Leonard Cohen wrote around 150 verses to “Hallelujah,” or so the scholars claim.
The beloved Canadian folk singer, who fused Jewish mysticism with pop mythology for a global audience, wrote several hit songs over his 50-year career, including many, such as “Who By Fire” and “You Want It Darker,” that are unmistakably Jewish in content. But none of them were as successful, or as pored-over, as “Hallelujah,” which has been covered around 300 times and played at weddings, funerals, church services and every possible occasion in between.
With its allusions to King David and Samson and Delilah, questioning of a higher purpose and obscure but tantalizing lyrics, few works by a Jewish artist have been subject to so much scrutiny and interpretation — much to the bafflement of its composer.
The new documentary “Hallelujah: Leonard Cohen, A Journey, A Song” does not recount all 150 verses, despite how fervently some of Cohen’s more devout acolytes may long to hear their minor falls and major lifts. But it does play “Hallelujah” many, many times, and allows some of the artists who have covered it, including Brandi Carlile and Rufus Wainwright, to explain what the song has meant to them.
Importantly, “Hallelujah” the film seeks to explore the song’s relationship not only to its creator, but also to Judaism in general.
Directors Daniel Geller and Dayna Goldfine, inspired by the nonfiction book “The Holy or the Broken” by Alan Light, use interviews with Cohen’s close friends, creative partners and lovers to explore both the song’s and Cohen’s legacies. Other documentarians and authors have tread this ground before, exploring specific chapters of his story like his Greek Isle romance with Marianne Ihlen in the 1960s and his Israel concerts during the Yom Kippur War.
But the framing device of a single song affords unique narrative opportunities. The film structures Cohen’s life into the periods before and after “Hallelujah,” released on 1984’s “Various Positions” album when Cohen was already 50. It shows how his Jewish upbringing in Montreal and love of questioning certain aspects of the faith, including how he “was touched as a child by that kind of charged speech I heard in the synagogue,” played a pivotal role in its creation (his faith was strong but he needed proof). Cohen began work on “Various Positions” when he was in his 40s — the time when, according to Jewish tradition, Jews may begin studying Kabbalah.
Facing the end of his relationship with partner Suzanne Elrod and searching for a way to signify the former poet and ‘60s icon was turning over a new leaf, Cohen also briefly debated changing his name to September, which his rabbi Mordecai Findley notes in the film translates to “Elul” — the Hebrew month on the verge of autumn that signifies renewal.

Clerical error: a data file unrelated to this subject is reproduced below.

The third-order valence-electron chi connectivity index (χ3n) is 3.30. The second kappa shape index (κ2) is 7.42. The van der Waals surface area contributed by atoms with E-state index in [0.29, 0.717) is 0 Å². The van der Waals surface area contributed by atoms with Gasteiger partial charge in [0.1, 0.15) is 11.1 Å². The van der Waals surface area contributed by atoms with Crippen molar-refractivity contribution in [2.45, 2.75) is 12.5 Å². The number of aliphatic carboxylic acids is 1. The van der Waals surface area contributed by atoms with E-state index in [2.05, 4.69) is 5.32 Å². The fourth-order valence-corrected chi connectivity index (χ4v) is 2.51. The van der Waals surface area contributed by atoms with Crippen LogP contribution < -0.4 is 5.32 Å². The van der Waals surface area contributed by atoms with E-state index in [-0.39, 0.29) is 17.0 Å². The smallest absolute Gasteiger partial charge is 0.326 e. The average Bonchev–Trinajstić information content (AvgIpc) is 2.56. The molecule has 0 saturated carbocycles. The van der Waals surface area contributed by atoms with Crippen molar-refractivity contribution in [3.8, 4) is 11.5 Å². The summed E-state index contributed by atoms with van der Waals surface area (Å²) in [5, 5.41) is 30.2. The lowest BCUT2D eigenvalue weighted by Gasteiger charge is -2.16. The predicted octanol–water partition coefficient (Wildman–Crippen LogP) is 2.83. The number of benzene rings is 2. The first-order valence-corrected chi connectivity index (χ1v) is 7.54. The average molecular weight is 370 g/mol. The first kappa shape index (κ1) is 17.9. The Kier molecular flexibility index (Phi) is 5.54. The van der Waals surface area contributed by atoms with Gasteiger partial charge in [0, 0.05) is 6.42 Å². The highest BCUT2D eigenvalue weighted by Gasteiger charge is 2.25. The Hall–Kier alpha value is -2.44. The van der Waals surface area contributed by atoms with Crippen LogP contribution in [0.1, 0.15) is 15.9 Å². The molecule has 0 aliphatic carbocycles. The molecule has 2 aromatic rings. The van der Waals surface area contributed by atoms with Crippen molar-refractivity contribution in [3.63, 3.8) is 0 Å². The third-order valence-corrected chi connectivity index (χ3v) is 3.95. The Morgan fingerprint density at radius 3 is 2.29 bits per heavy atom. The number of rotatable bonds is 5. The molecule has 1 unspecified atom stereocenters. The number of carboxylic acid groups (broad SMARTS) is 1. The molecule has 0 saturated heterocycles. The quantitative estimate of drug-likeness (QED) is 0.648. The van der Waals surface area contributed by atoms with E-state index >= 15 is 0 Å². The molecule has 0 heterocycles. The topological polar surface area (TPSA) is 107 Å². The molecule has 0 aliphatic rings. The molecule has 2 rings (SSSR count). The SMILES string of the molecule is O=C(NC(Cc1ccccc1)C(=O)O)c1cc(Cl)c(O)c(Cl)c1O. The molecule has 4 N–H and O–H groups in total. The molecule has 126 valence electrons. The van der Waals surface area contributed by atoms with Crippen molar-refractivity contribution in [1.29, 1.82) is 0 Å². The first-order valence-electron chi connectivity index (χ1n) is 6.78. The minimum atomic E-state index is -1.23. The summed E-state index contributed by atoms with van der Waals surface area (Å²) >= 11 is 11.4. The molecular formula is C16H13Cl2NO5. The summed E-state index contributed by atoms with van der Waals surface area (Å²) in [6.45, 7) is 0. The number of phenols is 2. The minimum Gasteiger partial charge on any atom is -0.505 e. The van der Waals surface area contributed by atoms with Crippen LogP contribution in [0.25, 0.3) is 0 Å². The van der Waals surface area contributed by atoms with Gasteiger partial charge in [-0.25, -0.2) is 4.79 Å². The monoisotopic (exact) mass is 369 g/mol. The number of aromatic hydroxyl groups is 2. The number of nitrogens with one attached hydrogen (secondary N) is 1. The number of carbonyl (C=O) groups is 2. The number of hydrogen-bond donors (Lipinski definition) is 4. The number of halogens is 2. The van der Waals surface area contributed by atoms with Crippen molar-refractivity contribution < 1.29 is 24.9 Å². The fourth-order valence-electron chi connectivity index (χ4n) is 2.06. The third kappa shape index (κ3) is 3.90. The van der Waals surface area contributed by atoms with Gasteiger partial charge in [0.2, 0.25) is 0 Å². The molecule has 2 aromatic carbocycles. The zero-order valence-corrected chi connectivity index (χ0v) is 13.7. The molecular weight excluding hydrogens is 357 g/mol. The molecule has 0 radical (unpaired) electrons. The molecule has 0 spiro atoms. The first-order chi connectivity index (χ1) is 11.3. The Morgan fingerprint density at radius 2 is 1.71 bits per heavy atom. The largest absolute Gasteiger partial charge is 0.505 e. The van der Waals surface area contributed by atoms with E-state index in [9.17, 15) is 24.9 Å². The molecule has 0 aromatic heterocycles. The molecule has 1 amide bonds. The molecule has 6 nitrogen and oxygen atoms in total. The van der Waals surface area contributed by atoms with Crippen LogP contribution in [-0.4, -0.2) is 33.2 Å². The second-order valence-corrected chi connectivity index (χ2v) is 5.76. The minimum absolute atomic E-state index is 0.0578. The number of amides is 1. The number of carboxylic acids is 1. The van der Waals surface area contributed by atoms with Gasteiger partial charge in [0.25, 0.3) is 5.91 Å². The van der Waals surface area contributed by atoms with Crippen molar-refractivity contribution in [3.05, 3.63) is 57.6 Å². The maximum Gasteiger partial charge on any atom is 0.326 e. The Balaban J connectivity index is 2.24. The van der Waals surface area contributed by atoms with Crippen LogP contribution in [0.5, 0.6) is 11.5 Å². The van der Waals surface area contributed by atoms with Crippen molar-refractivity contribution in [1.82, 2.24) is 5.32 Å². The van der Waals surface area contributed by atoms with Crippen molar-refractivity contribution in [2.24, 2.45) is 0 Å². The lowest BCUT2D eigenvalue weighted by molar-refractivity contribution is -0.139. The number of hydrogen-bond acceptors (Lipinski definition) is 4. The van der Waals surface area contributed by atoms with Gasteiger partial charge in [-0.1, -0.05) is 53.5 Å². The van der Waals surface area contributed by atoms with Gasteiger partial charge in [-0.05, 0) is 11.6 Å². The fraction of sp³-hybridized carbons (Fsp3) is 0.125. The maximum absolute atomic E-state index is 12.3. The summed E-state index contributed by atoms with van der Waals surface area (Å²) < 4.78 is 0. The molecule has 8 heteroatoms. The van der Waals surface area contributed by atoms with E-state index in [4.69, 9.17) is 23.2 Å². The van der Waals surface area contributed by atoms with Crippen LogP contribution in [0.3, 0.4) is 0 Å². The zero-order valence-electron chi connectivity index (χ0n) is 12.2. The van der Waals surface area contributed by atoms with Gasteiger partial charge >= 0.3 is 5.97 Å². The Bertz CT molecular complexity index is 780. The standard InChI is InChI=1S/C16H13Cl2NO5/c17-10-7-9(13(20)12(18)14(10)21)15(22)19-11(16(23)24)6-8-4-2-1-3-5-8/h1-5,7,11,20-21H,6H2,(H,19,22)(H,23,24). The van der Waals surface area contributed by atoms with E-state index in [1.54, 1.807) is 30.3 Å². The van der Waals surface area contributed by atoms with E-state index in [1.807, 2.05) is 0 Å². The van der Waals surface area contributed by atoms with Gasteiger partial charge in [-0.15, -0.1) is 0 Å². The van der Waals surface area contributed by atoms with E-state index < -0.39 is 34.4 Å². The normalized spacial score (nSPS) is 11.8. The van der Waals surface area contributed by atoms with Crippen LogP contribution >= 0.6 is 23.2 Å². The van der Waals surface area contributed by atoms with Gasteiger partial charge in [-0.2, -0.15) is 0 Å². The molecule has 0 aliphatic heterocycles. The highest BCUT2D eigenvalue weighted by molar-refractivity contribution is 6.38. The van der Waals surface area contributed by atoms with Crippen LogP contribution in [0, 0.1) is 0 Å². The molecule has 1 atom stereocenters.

Those new beginnings, the film argues, were best symbolized with “Hallelujah”: a blaze of light in every word. But nothing in Cohen’s life came easy, and the song’s road to popularity wasn’t straight. Columbia Records opted not to release “Various Positions” in the United States, and the song languished in obscurity as a Cohen deep cut until first Bob Dylan and then John Cale revived it.
It wasn’t until the young Jeff Buckley discovered and did his own variation of Cale’s recording in 1994 (while Cohen, discouraged by the music industry, had decamped to a Zen monastery) that “Hallelujah” became the phenomenon it is today. New generations embraced Buckley’s haunted, ethereal take on the lyrics, and his death at a young age added to the song’s mystique. The Cale cover’s prominent exposure in “Shrek” in 2001 didn’t hurt, either.
As the influence of the song spins far away from this Montreal Jewish troubadour, and he loses his life savings after being swindled by his longtime business manager, the film offers a memorable sequence that doesn’t feature Cohen at all. It’s a montage of 2000s-era talent show contestants offering up endless covers of “Hallelujah,” backed by bombastic strings and synthesizers, lodging the song firmly in the American canon by any means necessary.
And while the initial versions of the song incorporated stanzas that mixed both Cohen’s spiritual and carnal musings, the “American Idol” and “X Factor” renditions on parade are decidedly G-rated and devoid of Cohen’s trademark doubt and ambiguity: They couldn’t feel, so they tried to touch. What the film winds up showing is the song’s steady march toward secularization.
Who does “Hallelujah” belong to, at the end of the day? Is it even Jewish? Is it even Cohen’s? The film spins out its influence and then tries to run it back. But when one hears the song enough times, in enough different settings, and realizes it’s touching everyone who hears it on some deep, imperceptible level, it becomes something else: a piece of art that simply came into the world, perhaps, as the song itself hints, through divine providence.